1009 Kapiolani Blvd. Honolulu, HI 96814
Phone number (808) 591-0101
I like Doraku.
It’s a good place to go with friends. The atmosphere is fun and upbeat, with furniture and fixtures that make it feel very unlike Hawaii and more akin to some trendy neighborhood bar in a big city. I’ve never had a bad cocktail there, or a horrible dish, for that matter.
And yet, my feelings for Doraku are more of tolerance than anything else.
I want to love it, I really do. I find myself there quite a bit, as it’s often one of the first suggestions someone has of where to go. I just never feel terribly excited to go there.
Still, I found myself at Doraku in Kakaako (the restaurant also has a location at Royal Hawaiian Shopping Center in Waikiki) last week for some pre-The Book of Mormon drinks, and I’ve decided that its true value lies in its happy hour. Because, let’s be real, even the most basic menu can be made more appealing with attractive prices.
Happy hour at Doraku is available daily from 4 to 6 p.m. and from 9 p.m. to close. The menu is a pretty extensive one, too, though not if you’re in the mood for sushi. Only four rolls are available during this time: California Roll, Veggie Hand Roll, Lomi Lomi Roll and Deluxe Spicy Tuna Roll.
I opted for two tried-and-true items, ordering the California Roll and Deluxe Spicy Tuna Roll. There’s not much to describe here. Both were not remarkably different from any other I’ve ever eaten, but you’ll hear no complaints from me — not when they were only $4 and $6, respectively.
From the Hot Dishes portion of the happy hour menu, I also sampled the Sweet & Spicy Edamame, Chicken Karaage and Steak/Shishito Pepper Yakitori. All of it turned out unexpectedly good, the Sweet & Spicy Edamame and Chicken Karaage in particular.
At this point, pretty much every seasoned edamame I’ve ever had has relied on flavor from pepper flakes, shoyu and sesame oil. There’s nothing wrong with that, don’t get me wrong, but something new once in a while is always nice. Doraku’s version, for example, was a balanced combination of what tasted like miso and gochujang (Korean chili paste), which resulted in a different, welcome kind of heat.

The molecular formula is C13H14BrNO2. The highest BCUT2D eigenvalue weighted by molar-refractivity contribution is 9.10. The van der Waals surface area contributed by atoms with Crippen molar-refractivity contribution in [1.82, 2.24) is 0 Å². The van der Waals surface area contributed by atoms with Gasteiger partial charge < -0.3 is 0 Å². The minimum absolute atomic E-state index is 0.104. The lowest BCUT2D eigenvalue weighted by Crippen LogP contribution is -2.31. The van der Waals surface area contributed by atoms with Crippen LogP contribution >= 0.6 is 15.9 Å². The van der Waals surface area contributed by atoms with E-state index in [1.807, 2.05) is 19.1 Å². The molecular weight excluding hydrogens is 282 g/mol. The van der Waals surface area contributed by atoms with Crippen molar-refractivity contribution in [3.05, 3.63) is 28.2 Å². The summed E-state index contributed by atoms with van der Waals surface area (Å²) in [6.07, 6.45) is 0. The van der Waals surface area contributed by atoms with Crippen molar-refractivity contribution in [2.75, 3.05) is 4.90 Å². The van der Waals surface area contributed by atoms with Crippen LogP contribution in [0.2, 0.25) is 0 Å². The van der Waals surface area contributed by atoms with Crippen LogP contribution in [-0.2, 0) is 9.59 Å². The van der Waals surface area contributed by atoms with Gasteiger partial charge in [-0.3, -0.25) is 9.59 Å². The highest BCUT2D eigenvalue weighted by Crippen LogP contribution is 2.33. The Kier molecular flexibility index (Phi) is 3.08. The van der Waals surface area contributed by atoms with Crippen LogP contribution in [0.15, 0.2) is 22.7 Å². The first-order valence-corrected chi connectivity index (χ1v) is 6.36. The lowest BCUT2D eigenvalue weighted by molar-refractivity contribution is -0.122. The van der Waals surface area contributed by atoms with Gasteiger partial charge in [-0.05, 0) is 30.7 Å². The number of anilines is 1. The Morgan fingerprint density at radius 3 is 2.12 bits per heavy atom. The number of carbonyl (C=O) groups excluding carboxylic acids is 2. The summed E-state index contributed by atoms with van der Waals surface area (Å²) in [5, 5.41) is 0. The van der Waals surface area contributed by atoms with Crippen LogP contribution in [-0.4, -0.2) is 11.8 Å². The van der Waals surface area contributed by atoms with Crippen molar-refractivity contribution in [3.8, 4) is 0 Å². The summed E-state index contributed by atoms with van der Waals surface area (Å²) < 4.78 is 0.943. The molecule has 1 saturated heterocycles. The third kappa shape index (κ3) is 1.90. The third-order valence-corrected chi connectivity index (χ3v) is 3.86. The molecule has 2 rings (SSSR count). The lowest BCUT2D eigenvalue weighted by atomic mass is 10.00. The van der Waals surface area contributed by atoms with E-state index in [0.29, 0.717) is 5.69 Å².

Then there was the Chicken Karaage. Admittedly, I am not a huge fan of karaage because it so often results in a dried-out, oily piece of chicken. As if to prove me wrong, Doraku’s was soft, not overcooked and slightly crispy. It was sweet and salty, but mostly sweet — always a plus for me.
So at the end of the meal, I felt put in my place. Doraku was not as mediocre as I always felt it was. Basic still, yes, but I found myself looking forward to my inevitable return — provided it happens to be during happy hour, of course.
FOOD TO DRINK
Guys, the most amazing thing has happened in my life. If you are a regular Gastronome reader (as I’m sure you all are, right?), then you know that my love for bubble tea runs deep.
I’ve featured quite a few here, but the one I keep returning to is Mr. Tea Cafe. It’s my favorite for a lot of reasons, but mostly because they really seem to have the customized sweetness down. I never have to worry about it being any sweeter than I want it to be, and I really like the employees there.
Anyway, Mr. Tea Cafe has opened up a second location in Salt in Kakaako, which means that my most favorite bubble tea is now within walking distance of my office — walking distance. It is simultaneously the best and worst thing ever. I am really going to have to keep myself in check and not go there every single day.
It will be the hardest thing I have ever had to do in my life.